Overtaxing us all won’t bring in more revenue
The trust deficit perpetuates the Budget deficit, the Organisation Undoing Tax Abuse (OUTA) told Parliament.
“We have reached the limits of reasonable tax revenue collection,” said OUTA’s Parliamentary Engagement Manager, Matt Johnston.
The cost of living, is going up exponentially: fuel, electricity, and VAT. Our national debt and the price of paying off that debt are also going up as, every year, Government spends more than it brings in. This is bad business.
Government can’t expect to squeeze more revenue out of South Africans by hiking taxes to compensate for corruption, maladministration and financial mismanagement. Even the unemployed were recently hit with tax hikes, i.e. the VAT increase. “The current economic downturn was largely caused by poor governance,” said Johnston. Funds earmarked for uplifting disadvantaged communities and creating an inclusive economy have been wasted on failed organs of state.
Taxpayers no longer trust government and it is government’s responsibility to restore the public’s confidence in it, Johnston told the Joint Committees on Finance on Wednesday 31 October. Johnston was presenting OUTA’s submission on the Medium-Term Budget Policy Statement 2018 (MTBPS).
There’s a tipping point when increasing taxes results in less revenue rather than more, he said.
“The optimal level of taxation for South Africa should lie somewhere between 20% and 24% of economic output. This is at least 5% (and up to 9%) below the 28.9% level of the 2017/18 fiscal year,” said Johnston. Between 2014 and 2017, a 1% increase in taxation produced only 0.05% extra real tax revenue.
Instead, Government should focus on reducing recurring current expenditure by R270bn to R485bn a year without exacerbating poor service delivery. This means reversing the trend of channelling money into loss-making entities at the expense of service delivery.
It means aiming to cut the compensation for the public service from the current 30% of all spending to about 25%. The increase in the size of the wage bill is an example of superfluous spending without getting much value for money.
“Raise the bar, improve public services,” Johnston told the committees in response to question on how trust could be restored.
“If drastic measures are not taken, Government runs the risk of losing control over its finances in the next decade.”
He urged Government to cut out unnecessary activities and reduce the spending needed to achieve essential outputs.
He disagreed with government’s plan to shift needed capital for rail infrastructure to cover interest-bearing debt from the Gauteng Freeway Improvement Project. This was originally supposed to be paid for by the failed e-toll scheme, but road users understandably will not pay. The money is available, for example, in our excessive fuel levy, but it is wasted and mismanaged, he said.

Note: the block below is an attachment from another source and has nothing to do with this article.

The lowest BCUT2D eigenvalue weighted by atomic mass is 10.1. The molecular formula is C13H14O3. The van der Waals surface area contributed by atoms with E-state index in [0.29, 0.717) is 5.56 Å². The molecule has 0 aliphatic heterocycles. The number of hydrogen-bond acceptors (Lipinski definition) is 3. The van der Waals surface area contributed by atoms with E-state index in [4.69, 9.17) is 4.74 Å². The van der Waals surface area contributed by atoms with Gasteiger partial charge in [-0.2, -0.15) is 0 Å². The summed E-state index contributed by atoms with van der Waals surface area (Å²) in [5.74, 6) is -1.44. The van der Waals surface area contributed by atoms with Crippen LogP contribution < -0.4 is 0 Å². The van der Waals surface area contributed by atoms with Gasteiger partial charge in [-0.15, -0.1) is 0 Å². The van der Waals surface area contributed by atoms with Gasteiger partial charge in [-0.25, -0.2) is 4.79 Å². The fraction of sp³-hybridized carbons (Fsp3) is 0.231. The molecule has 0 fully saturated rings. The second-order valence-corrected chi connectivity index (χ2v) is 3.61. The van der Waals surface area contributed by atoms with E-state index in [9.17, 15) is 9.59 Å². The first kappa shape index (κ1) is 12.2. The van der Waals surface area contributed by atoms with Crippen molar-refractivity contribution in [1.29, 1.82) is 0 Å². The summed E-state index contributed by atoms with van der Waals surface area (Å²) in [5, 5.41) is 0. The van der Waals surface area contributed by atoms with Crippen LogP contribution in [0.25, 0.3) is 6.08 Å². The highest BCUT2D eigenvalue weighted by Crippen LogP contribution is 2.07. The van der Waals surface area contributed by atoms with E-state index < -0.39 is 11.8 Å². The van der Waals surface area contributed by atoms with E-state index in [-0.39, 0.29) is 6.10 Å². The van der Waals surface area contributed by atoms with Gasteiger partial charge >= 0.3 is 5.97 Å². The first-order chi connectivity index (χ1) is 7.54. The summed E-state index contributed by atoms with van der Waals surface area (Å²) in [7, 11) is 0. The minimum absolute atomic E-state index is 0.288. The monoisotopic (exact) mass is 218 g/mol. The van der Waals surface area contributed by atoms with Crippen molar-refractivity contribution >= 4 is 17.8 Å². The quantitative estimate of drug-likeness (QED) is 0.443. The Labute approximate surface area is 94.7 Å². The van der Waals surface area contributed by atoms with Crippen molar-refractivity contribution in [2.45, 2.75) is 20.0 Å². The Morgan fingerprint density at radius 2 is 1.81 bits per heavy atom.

- Remove deeply insolvent state-owned entities (SOEs) from government ownership instead of bailing them out;
- Phase out entities that don’t benefit the public or generate profits;
- Remove unnecessary and redundant departments;
- Strengthen governance and accountability; and
- Eliminate corrupt networks and wasteful expenditure.
OUTA’s submission on the MTBPS 2018 included research by independent economic consultancy Econometrix.
This report argues that 1) debt should be incurred only for capital expenditure not operational expenditure, 2) current taxpayers should not subsidise or be subsidised by future taxpayers, and 3) the focus should be on preserving South Africa’s access to credit in the global economy.
It recommends cutting costs in two ways: eliminating unnecessary activities (allocative efficiency) and reducing the cost of providing essential services (productive efficiency).
Thus, cutting costs would include dumping failed and unnecessary SOEs (e.g. SAA), consolidating other SOEs and closing departments which provide insufficient benefits. It would also include consequence management, setting minimum standards of competence, and cutting wasteful and irregular expenditure. Poor financial performance must be met with serious consequences.
Taxation ceiling for South Africa and the implications of the Laffer curve
This considers the need for a taxation ceiling and the application of the so-called Laffer curve, which is the theoretical relationship (representing the actual correlation) between the rates of taxation and the resulting magnitude of tax revenue.